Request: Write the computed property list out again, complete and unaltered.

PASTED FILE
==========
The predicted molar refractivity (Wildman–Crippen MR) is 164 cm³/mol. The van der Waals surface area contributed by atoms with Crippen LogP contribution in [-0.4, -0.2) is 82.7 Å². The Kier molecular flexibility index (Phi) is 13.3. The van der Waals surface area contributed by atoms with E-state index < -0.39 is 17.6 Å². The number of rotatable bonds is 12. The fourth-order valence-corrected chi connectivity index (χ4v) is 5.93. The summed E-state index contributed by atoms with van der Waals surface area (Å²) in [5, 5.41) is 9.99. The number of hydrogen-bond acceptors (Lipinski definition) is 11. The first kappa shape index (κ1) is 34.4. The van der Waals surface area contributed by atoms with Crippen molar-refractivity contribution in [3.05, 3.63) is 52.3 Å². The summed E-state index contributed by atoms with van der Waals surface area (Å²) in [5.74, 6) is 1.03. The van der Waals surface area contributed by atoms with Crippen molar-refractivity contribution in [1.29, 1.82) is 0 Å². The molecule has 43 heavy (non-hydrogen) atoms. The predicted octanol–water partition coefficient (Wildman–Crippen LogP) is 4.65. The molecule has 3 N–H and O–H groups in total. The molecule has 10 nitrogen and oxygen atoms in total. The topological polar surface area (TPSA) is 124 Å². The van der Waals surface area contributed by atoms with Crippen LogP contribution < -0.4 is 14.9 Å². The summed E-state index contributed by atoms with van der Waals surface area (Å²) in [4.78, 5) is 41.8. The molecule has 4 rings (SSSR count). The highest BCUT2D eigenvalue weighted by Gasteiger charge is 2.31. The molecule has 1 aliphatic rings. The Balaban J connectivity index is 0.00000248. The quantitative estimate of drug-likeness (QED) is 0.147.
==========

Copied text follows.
The predicted molar refractivity (Wildman–Crippen MR) is 164 cm³/mol. The van der Waals surface area contributed by atoms with Crippen LogP contribution in [-0.4, -0.2) is 82.7 Å². The Kier molecular flexibility index (Phi) is 13.3. The van der Waals surface area contributed by atoms with E-state index < -0.39 is 17.6 Å². The number of rotatable bonds is 12. The fourth-order valence-corrected chi connectivity index (χ4v) is 5.93. The summed E-state index contributed by atoms with van der Waals surface area (Å²) in [5, 5.41) is 9.99. The number of hydrogen-bond acceptors (Lipinski definition) is 11. The first kappa shape index (κ1) is 34.4. The van der Waals surface area contributed by atoms with Crippen molar-refractivity contribution in [3.05, 3.63) is 52.3 Å². The summed E-state index contributed by atoms with van der Waals surface area (Å²) in [5.74, 6) is 1.03. The van der Waals surface area contributed by atoms with Crippen molar-refractivity contribution in [1.29, 1.82) is 0 Å². The molecule has 43 heavy (non-hydrogen) atoms. The predicted octanol–water partition coefficient (Wildman–Crippen LogP) is 4.65. The molecule has 3 N–H and O–H groups in total. The molecule has 10 nitrogen and oxygen atoms in total. The topological polar surface area (TPSA) is 124 Å². The van der Waals surface area contributed by atoms with Crippen LogP contribution < -0.4 is 14.9 Å². The summed E-state index contributed by atoms with van der Waals surface area (Å²) in [4.78, 5) is 41.8. The molecule has 4 rings (SSSR count). The highest BCUT2D eigenvalue weighted by Gasteiger charge is 2.31. The molecule has 1 aliphatic rings. The Balaban J connectivity index is 0.00000248. The quantitative estimate of drug-likeness (QED) is 0.147.